"I was introduced to her through a friend of mine, after the article came out. The article was the introduction. My friend said, you've got to read about this friend of mine. She said, there's no way I'm ever going to date that guy. Somehow I charmed her into hanging out with me.
"Love is truly blind."
Luke: "Have you ever thought of going gay?"
Jef: "What? Never."
Luke: "What type of music are you listening to these days?"
Jef: "I've never stopped listening to anything but heavy stuff. If it ain't heavy, it ain't worth a damn. Right now I'm listening to Dimmu Borgir, an Icelandic group named after lava flow."
Luke: "When you were a kid, what did you want to be when you grew up?"
Jef: "An oceanographer. I wanted to be just like Jacques Cousteau."
Luke: "What happened to that dream?"
Jef: "I discovered album artwork. I went to school for commercial art. I saw Meatloaf's Bat out of Hell. I tried to draw that one over and over again. I won a scholarship to Mass Art [Massachusetts Institute of Art]. Then I turned it down because I discovered bands. I discovered I could load gear. That was more appealing."
Luke: "Did you graduate highschool?"
Jef: "GED." [Highschool equivalency test.]
Luke: "Were you a good student?"
Jef: "No. I was a good student up until highschool. Then I lost interest. I used to get picked on a lot. That got in the way. Then I started spending more time in-town Boston working shows than I did in school. As soon as I was able to take off legally, I took off."
Luke: "Why did you get picked on?"
Jef: "My last name, for one. That's an automatic target right there. Kids are cruel. I was a long-haired punk kid. I dyed my hair and I was wearing KISS shirts, Sex Pistols and Black Sabbath and everybody else was listening to the Grateful Dead, the Eagles... I was immediately separate from everybody. I got picked on because I was different. When I was in school, I was really smart. I had no effort in doing homework. So they'd make me do their homework for them. So I started acting dumb. It was either get beat up or do their homework, so I did their homework. Then I just decided not to come to school any more."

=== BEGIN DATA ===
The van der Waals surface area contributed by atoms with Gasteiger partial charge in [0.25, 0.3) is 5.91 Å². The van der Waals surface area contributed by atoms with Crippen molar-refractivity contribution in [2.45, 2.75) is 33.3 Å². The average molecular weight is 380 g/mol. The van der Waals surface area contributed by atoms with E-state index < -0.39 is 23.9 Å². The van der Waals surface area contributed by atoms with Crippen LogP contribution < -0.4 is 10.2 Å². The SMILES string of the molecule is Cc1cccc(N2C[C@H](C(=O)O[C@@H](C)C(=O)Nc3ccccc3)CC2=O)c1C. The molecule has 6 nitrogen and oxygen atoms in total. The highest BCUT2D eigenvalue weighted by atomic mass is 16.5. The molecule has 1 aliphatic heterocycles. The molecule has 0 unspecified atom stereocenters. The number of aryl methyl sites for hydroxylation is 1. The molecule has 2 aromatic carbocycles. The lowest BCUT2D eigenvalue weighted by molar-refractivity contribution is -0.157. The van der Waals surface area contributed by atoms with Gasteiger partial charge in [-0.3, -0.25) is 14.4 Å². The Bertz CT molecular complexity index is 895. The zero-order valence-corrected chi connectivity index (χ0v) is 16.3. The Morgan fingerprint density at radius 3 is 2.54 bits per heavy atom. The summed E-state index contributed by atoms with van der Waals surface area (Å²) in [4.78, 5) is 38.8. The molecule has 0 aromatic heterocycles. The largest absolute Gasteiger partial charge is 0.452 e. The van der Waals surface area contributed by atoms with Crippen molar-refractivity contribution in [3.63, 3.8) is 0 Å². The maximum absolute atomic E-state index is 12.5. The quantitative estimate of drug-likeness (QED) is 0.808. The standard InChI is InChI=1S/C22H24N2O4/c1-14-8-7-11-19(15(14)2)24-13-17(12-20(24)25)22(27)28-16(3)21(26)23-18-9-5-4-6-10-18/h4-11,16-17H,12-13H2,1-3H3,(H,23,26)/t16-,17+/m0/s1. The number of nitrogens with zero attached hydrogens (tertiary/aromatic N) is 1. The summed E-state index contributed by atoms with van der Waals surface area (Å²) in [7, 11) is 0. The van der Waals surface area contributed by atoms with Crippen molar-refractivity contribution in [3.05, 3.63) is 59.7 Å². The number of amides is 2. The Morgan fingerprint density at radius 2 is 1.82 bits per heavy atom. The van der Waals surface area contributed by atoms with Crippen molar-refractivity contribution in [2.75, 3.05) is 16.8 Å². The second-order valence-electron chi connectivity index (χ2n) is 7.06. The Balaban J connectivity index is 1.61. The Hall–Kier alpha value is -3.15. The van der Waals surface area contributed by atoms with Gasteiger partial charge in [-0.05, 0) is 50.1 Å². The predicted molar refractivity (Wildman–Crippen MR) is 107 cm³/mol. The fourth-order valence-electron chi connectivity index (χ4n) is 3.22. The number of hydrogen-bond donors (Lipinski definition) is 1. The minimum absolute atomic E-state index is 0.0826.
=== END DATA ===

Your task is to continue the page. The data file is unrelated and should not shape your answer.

Luke: "What did you think of the Cameron Crowe movie Almost Famous?"
Jef: "I loved that movie. That's exactly how I felt. I was the same. I just wanted to be part of something. I wanted to be part of the big machine. I wanted to feel like I felt at home. Like you knew everybody's name. It didn't matter who you were. You belonged. That's how I felt.
"Just like other performers like to watch Boogie Nights and say, oh yeah, there's me. Almost Famous. I was like, yeah, yeah."
Luke: "Do you think think that rock 'n' roll leads to drug use, delinquency and sexual excess?"
Jef: "Of course."
Luke: "So you have no plans to get into classical music?"
Jef: "I read that they were pretty outrageous too.
"I think anything leads to it. Rock 'n' roll is not abashed about it. I hate when people try to disguise it as something else or put safe rock 'n' roll. Rock 'n' roll is not safe. That's the appeal behind it."
Luke: "How have you been able to stay sober for so long?"